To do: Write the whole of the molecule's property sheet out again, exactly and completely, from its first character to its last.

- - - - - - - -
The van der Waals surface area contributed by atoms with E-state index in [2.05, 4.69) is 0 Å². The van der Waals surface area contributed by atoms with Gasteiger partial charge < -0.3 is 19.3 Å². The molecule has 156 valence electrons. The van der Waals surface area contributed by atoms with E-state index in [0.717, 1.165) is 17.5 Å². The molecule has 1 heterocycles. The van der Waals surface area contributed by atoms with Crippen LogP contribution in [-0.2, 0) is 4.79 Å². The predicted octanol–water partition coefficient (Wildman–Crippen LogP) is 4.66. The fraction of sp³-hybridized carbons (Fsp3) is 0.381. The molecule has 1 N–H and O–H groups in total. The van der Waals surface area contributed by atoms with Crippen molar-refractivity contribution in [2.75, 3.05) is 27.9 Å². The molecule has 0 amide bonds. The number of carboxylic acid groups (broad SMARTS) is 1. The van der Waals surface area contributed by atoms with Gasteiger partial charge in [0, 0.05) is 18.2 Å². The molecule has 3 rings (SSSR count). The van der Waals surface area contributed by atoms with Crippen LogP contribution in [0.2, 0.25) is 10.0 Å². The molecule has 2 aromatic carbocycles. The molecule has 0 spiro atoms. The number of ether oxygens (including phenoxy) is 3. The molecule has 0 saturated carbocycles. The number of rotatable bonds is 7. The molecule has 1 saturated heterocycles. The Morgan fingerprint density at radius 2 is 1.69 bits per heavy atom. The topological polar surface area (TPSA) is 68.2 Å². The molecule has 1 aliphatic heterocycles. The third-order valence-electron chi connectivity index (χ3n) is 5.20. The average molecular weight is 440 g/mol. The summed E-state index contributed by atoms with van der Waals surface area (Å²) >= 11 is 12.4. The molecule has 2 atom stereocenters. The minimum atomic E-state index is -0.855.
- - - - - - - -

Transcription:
The van der Waals surface area contributed by atoms with E-state index in [2.05, 4.69) is 0 Å². The van der Waals surface area contributed by atoms with Gasteiger partial charge < -0.3 is 19.3 Å². The molecule has 156 valence electrons. The van der Waals surface area contributed by atoms with E-state index in [0.717, 1.165) is 17.5 Å². The molecule has 1 heterocycles. The van der Waals surface area contributed by atoms with Crippen LogP contribution in [-0.2, 0) is 4.79 Å². The predicted octanol–water partition coefficient (Wildman–Crippen LogP) is 4.66. The fraction of sp³-hybridized carbons (Fsp3) is 0.381. The molecule has 1 N–H and O–H groups in total. The van der Waals surface area contributed by atoms with Crippen molar-refractivity contribution in [2.75, 3.05) is 27.9 Å². The molecule has 0 amide bonds. The number of carboxylic acid groups (broad SMARTS) is 1. The van der Waals surface area contributed by atoms with Gasteiger partial charge in [0, 0.05) is 18.2 Å². The molecule has 3 rings (SSSR count). The van der Waals surface area contributed by atoms with Crippen LogP contribution in [0.2, 0.25) is 10.0 Å². The molecule has 2 aromatic carbocycles. The molecule has 0 spiro atoms. The number of ether oxygens (including phenoxy) is 3. The molecule has 0 saturated carbocycles. The number of rotatable bonds is 7. The molecule has 1 saturated heterocycles. The Morgan fingerprint density at radius 2 is 1.69 bits per heavy atom. The topological polar surface area (TPSA) is 68.2 Å². The molecule has 1 aliphatic heterocycles. The third-order valence-electron chi connectivity index (χ3n) is 5.20. The average molecular weight is 440 g/mol. The summed E-state index contributed by atoms with van der Waals surface area (Å²) >= 11 is 12.4. The molecule has 2 atom stereocenters. The minimum atomic E-state index is -0.855.